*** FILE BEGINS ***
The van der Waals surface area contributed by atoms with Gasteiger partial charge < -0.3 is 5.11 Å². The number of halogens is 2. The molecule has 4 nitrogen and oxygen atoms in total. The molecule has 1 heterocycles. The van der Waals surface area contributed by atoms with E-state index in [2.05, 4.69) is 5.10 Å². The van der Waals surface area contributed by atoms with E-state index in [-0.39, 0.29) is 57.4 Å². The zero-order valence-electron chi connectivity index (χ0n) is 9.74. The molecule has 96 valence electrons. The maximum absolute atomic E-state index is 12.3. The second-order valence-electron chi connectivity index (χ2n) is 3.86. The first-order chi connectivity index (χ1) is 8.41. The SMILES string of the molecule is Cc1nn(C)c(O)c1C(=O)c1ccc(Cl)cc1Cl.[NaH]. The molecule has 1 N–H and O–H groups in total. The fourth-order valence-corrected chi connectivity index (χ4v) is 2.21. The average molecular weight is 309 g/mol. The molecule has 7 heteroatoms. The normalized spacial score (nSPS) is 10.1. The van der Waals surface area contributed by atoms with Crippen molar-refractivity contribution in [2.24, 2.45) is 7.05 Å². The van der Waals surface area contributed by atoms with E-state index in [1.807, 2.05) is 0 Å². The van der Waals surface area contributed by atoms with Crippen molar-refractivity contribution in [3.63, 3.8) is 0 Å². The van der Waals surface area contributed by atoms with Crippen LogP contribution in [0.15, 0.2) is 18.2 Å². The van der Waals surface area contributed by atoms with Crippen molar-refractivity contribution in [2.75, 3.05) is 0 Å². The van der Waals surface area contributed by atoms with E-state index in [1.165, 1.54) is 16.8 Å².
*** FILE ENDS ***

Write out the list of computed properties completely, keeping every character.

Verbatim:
The van der Waals surface area contributed by atoms with Gasteiger partial charge < -0.3 is 5.11 Å². The number of halogens is 2. The molecule has 4 nitrogen and oxygen atoms in total. The molecule has 1 heterocycles. The van der Waals surface area contributed by atoms with E-state index in [2.05, 4.69) is 5.10 Å². The van der Waals surface area contributed by atoms with E-state index in [-0.39, 0.29) is 57.4 Å². The zero-order valence-electron chi connectivity index (χ0n) is 9.74. The molecule has 96 valence electrons. The maximum absolute atomic E-state index is 12.3. The second-order valence-electron chi connectivity index (χ2n) is 3.86. The first-order chi connectivity index (χ1) is 8.41. The SMILES string of the molecule is Cc1nn(C)c(O)c1C(=O)c1ccc(Cl)cc1Cl.[NaH]. The molecule has 1 N–H and O–H groups in total. The fourth-order valence-corrected chi connectivity index (χ4v) is 2.21. The average molecular weight is 309 g/mol. The molecule has 7 heteroatoms. The normalized spacial score (nSPS) is 10.1. The van der Waals surface area contributed by atoms with Crippen molar-refractivity contribution in [2.24, 2.45) is 7.05 Å². The van der Waals surface area contributed by atoms with E-state index in [1.807, 2.05) is 0 Å². The van der Waals surface area contributed by atoms with Crippen molar-refractivity contribution in [3.63, 3.8) is 0 Å². The van der Waals surface area contributed by atoms with Crippen LogP contribution in [0.15, 0.2) is 18.2 Å². The van der Waals surface area contributed by atoms with Crippen molar-refractivity contribution in [2.75, 3.05) is 0 Å². The van der Waals surface area contributed by atoms with E-state index in [1.165, 1.54) is 16.8 Å².